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Volozhiner, Isaac ben Ḥayyim


VOLOZHINER, ISAAC BEN ḤAYYIM (d. 1849), talmudist and yeshivah head. Son of the founder of Volozhin yeshivah, popularly known as "Itzele of Volozhin," he acquired some secular knowledge, including foreign languages. Isaac taught at the yeshivah during his father's lifetime, and, upon his father's death, succeeded him as principal and became rabbi of the Volozhin community. After the Russian government closed the yeshivah in 1824, Isaac continued to maintain it, the local authorities closing their eyes to his activities. He exercised a profound influence on all the Lithuanian communities, particularly among the Mitnaggedim. Eliezer Isaac and Naphtali Ẓevi Judah *Berlin, both of whom taught in the yeshivah, became his sons-in-law, and on his death assumed the leadership of the yeshivah. Volozhiner took an active part in communal affairs. In 1824 M. *Lilienthal sought his support in the establishment of Jewish schools under government auspices. In the summer of 1843, together with M.M. *Shneersohn, Jacob Halpern, and B. Stern, he participated in the conference called by the government on the education of Jews, and defended the stand of the Orthodox circles, who objected that government-run schools might prove a danger to Jewish education and would be fruitless without political rights for Jews. In the end, however, he was compelled to submit to the demands of the government. He was one of those who gave approvals to the textbooks published by the government for Jewish children. He also gave his approval for the publication in Vilna of Mendelssohn's Biur. When asked for his reaction to the Russian government's degree ordering the style of clothing to be changed, he ruled that "the law of the government is binding" provided that it applied to all the inhabitants of the state. While taking part in the conference, Isaac obtained the government's permission to maintain the Volozhin yeshivah. He published Nefesh ha-Ḥayyim (Vilna, 1824), his father's ethical work, with his own glosses and a biographical introduction. He died in Ivenitz, in the district of Minsk. Millei de-Avot (1888), his homiletical commentary on Avot, was published posthumously.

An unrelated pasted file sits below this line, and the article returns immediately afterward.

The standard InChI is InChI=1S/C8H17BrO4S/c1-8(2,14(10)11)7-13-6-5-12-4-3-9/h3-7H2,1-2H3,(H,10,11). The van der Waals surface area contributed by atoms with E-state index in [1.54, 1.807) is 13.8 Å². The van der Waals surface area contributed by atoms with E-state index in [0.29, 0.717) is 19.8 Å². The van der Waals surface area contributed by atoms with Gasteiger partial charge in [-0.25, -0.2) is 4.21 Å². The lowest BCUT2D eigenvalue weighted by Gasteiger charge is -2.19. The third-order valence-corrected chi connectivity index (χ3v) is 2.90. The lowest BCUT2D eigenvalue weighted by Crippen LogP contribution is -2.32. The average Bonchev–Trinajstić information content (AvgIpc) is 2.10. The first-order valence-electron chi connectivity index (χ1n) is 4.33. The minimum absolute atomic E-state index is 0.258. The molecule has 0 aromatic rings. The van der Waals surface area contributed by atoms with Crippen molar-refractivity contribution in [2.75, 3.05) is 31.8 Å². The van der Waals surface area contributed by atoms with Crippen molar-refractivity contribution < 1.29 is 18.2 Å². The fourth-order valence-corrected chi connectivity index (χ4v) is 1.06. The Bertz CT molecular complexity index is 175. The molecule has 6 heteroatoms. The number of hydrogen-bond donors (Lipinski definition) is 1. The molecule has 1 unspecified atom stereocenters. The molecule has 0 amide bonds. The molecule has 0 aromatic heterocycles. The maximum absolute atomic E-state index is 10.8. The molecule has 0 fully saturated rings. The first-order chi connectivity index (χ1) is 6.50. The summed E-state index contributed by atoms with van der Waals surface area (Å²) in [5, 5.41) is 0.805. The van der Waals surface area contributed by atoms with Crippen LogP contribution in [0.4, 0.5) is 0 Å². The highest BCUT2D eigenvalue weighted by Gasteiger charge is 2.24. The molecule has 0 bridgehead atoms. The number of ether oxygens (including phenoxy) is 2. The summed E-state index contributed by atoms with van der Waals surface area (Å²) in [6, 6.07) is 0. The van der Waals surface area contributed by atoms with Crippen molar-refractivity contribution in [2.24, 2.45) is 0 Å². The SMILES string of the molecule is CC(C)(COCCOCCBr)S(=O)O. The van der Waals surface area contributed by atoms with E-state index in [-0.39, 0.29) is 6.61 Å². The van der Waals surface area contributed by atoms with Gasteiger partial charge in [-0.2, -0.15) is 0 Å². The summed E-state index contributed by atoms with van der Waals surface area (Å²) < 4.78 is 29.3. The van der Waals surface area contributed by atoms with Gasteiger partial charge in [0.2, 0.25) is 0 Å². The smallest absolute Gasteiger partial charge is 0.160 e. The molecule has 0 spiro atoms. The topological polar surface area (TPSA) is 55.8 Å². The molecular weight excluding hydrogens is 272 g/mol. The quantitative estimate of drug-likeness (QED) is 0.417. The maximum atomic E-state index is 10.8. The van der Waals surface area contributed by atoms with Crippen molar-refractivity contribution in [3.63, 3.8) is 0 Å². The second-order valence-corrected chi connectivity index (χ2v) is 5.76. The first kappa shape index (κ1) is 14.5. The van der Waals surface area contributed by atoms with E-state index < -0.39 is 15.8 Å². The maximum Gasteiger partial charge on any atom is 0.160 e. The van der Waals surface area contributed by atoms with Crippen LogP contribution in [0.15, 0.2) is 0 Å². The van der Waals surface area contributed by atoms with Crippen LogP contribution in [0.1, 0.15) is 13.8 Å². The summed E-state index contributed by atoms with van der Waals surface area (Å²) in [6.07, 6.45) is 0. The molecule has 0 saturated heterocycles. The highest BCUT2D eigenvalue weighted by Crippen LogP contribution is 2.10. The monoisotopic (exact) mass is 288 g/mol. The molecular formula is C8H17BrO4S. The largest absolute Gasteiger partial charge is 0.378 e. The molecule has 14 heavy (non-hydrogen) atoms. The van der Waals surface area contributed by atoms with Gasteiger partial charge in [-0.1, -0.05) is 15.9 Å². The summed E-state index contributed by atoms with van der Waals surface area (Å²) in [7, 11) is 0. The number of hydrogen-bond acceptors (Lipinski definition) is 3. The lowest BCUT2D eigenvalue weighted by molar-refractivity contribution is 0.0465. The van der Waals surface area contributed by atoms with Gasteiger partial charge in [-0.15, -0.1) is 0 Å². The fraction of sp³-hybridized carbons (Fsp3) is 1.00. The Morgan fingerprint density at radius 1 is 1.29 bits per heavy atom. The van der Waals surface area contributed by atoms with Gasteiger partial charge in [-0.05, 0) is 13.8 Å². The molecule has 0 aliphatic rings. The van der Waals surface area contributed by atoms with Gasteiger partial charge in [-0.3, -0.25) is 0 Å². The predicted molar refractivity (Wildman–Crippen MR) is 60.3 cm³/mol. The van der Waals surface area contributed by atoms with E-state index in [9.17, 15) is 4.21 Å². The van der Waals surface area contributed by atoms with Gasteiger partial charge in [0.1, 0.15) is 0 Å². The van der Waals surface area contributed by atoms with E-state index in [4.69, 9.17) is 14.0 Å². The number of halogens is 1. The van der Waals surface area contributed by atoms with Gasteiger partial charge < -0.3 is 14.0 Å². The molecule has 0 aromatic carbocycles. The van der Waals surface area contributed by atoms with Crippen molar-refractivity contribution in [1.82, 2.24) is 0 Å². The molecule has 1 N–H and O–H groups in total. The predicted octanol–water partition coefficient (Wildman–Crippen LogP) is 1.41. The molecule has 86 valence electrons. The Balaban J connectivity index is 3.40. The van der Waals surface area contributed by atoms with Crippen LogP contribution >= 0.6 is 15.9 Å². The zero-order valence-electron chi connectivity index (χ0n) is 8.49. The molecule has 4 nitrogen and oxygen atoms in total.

Berdichevski (Bin Gorion), in: Ha-Asif, 3 (1887), 233–4; Y. Lipschuetz, Zikhron Ya'akov, 1 (1924), 82–83, 100–2; S.K. Mirsky, Mosedot Torah be-Eiropah be-Vinyanam u-ve-Ḥurbanam (1956), 31–34; Bialoblocki, in: Yahadut Lita, 1 (1959), 190–1.

[Yehuda Slutsky]

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